Joni Mitchell still knows our hearts

Like many people who watched videos of Joni Mitchell’s surprise appearance at the Newport Folk Festival last weekend, I was moved to tears upon seeing and hearing her iconic musical voice again.

I assumed that after her near-fatal brain aneurysm in 2015, I would never be able to see her play again. She had rarely performed in public, even before the aneurysm. Those of us who adored his musical genius had to settle for listening to his remarkable catalog of songs, which had long been an integral part of the soundtrack of our lives.

I was introduced to Joni Mitchell in 1968 when I was 15 growing up in northern New Jersey. I kept listening to WNEW-FM, the innovative New York rock station on my bedside radio. The format was revolutionary for a generation that had grown up listening to Cousin Brucie play Top 40 hits on AM car radios. Suddenly a range of hip young DJs like Scott Muni, Jonathan Schwartz and Alison Steele, introduced new voices like James Taylor, Cat Stevens, Elton John, Led Zepplin, Laura Nyro, Crosby, Stills, Nash & Young and Joni Mitchell.

And that was Joni Mitchell, whose sweet guitar and songs of love and longing touched my young soul. I was a budding poet and I had found my muse.

Portrait of Joni Mitchell sitting on the floor with her acoustic guitar in her lap.  This image is from a shoot for fashion magazine Vogue, November 20, 1968. (Jack Robinson/Hulton Archive/Getty Images)
Portrait of Joni Mitchell sitting on the floor with her acoustic guitar in her lap. This image is from a shoot for fashion magazine Vogue, November 20, 1968. (Jack Robinson/Hulton Archive/Getty Images)

His debut album, “Songs to a Seagull”, was unlike anything I had ever heard. The music was hauntingly beautiful. The lyrics were pure poetry, evoking the places that adults in the turbulent late 60s yearned to see and feel. She soon became “in my blood like holy wine” and when I saw the cover photo of this beautiful Canadian girl with deep blue eyes and long blonde hair, I was spellbound. And I was not alone.

Her next two albums, “Clouds” and “Ladies of the Canyon,” only deepened the belief that, in one of rock and folk’s iconic eras, she was in a class of her own.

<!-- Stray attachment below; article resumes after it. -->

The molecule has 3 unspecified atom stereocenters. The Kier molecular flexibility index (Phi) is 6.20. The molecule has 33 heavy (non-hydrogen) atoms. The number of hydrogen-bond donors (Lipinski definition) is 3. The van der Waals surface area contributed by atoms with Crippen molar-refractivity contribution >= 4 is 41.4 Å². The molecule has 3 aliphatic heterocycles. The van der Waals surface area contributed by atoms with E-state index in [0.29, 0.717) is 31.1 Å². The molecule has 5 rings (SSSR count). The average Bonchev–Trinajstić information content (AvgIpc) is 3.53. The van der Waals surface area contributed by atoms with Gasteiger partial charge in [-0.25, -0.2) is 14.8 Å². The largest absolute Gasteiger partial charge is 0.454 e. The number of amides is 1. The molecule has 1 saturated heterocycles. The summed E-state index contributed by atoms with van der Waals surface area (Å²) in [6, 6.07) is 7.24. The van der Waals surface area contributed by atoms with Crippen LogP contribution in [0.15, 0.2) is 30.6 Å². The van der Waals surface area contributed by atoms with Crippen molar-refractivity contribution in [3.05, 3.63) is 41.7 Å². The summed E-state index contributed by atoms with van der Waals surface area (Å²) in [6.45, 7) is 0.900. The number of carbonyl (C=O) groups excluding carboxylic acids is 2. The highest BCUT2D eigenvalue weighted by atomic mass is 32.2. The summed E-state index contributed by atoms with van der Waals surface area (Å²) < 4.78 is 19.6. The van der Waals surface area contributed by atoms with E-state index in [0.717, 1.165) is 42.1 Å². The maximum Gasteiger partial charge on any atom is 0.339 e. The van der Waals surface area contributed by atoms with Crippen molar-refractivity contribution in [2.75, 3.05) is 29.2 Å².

When she released “Blue” in 1971, Joni was clearly at the top of her game. This instant classic featured heartbreaking offers: “River”, “Carey”, “A Case of You”, “All I Want” and “California”. It has become an anthem for our generation.

Those teenage years of heartbreak and wanderlust were marked by Joni’s own musical journey. She had an obvious appeal to teenage girls and young women, with her songs about lost lovers and heartbreak. But it also became immensely popular with young men like me, who sat in our bedrooms strumming guitars and searching for melodies and words to get in touch with our own anguished souls. To say that Joni Mitchell marked my musical core is an understatement.

So seeing her on that Newport stage, performing classics like ‘Both Sides Now’, ‘Circle Game’, ‘A Case of You’, ‘Big Yellow Taxi’ and more triggered a deeply emotional reaction for me and apparently millions more.

His voice is low and deep now, after a lifetime of chain smoking. But accompanied by the enchanting Brandi Carlile, who made the performance possible, and a cast of world-class musicians, she was perfect.

She knew the lyrics, she sang perfectly, she even got up and played a great guitar solo. And she was bathed in the waves of love that washed over her from the crowd, who immediately knew they were witnessing a historic musical moment.

For me, this surprise performance was a gift in this time of pandemic and political maelstrom that has overwhelmed our lives.

As she sang “I’ve looked at life from both sides now, winning and losing and still somehow, these are the illusions of life that I remember. I really don’t know life at all,” tears streamed down my face, beyond the huge smile that accompanies an unexpected reunion with a dear old friend.

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